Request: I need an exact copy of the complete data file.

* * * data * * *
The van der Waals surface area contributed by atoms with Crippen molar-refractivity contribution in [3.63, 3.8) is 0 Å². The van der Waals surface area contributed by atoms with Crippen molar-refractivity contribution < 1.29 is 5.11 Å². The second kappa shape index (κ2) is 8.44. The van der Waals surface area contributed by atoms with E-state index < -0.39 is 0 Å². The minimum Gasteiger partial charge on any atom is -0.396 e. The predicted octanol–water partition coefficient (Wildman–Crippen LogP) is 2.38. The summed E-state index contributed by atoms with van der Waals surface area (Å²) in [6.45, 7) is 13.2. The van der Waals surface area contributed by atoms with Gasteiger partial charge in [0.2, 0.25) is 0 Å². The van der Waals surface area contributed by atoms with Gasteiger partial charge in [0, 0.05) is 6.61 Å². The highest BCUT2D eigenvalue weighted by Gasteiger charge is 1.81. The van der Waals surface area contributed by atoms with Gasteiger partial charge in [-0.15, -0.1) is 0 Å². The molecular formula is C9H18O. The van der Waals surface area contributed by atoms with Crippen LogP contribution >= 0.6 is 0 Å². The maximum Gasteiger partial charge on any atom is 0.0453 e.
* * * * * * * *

The van der Waals surface area contributed by atoms with Crippen molar-refractivity contribution in [3.63, 3.8) is 0 Å². The van der Waals surface area contributed by atoms with Crippen molar-refractivity contribution < 1.29 is 5.11 Å². The second kappa shape index (κ2) is 8.44. The van der Waals surface area contributed by atoms with E-state index < -0.39 is 0 Å². The minimum Gasteiger partial charge on any atom is -0.396 e. The predicted octanol–water partition coefficient (Wildman–Crippen LogP) is 2.38. The summed E-state index contributed by atoms with van der Waals surface area (Å²) in [6.45, 7) is 13.2. The van der Waals surface area contributed by atoms with Gasteiger partial charge in [0.2, 0.25) is 0 Å². The van der Waals surface area contributed by atoms with Gasteiger partial charge in [0, 0.05) is 6.61 Å². The highest BCUT2D eigenvalue weighted by Gasteiger charge is 1.81. The van der Waals surface area contributed by atoms with Gasteiger partial charge in [-0.15, -0.1) is 0 Å². The molecular formula is C9H18O. The van der Waals surface area contributed by atoms with Crippen LogP contribution >= 0.6 is 0 Å². The maximum Gasteiger partial charge on any atom is 0.0453 e.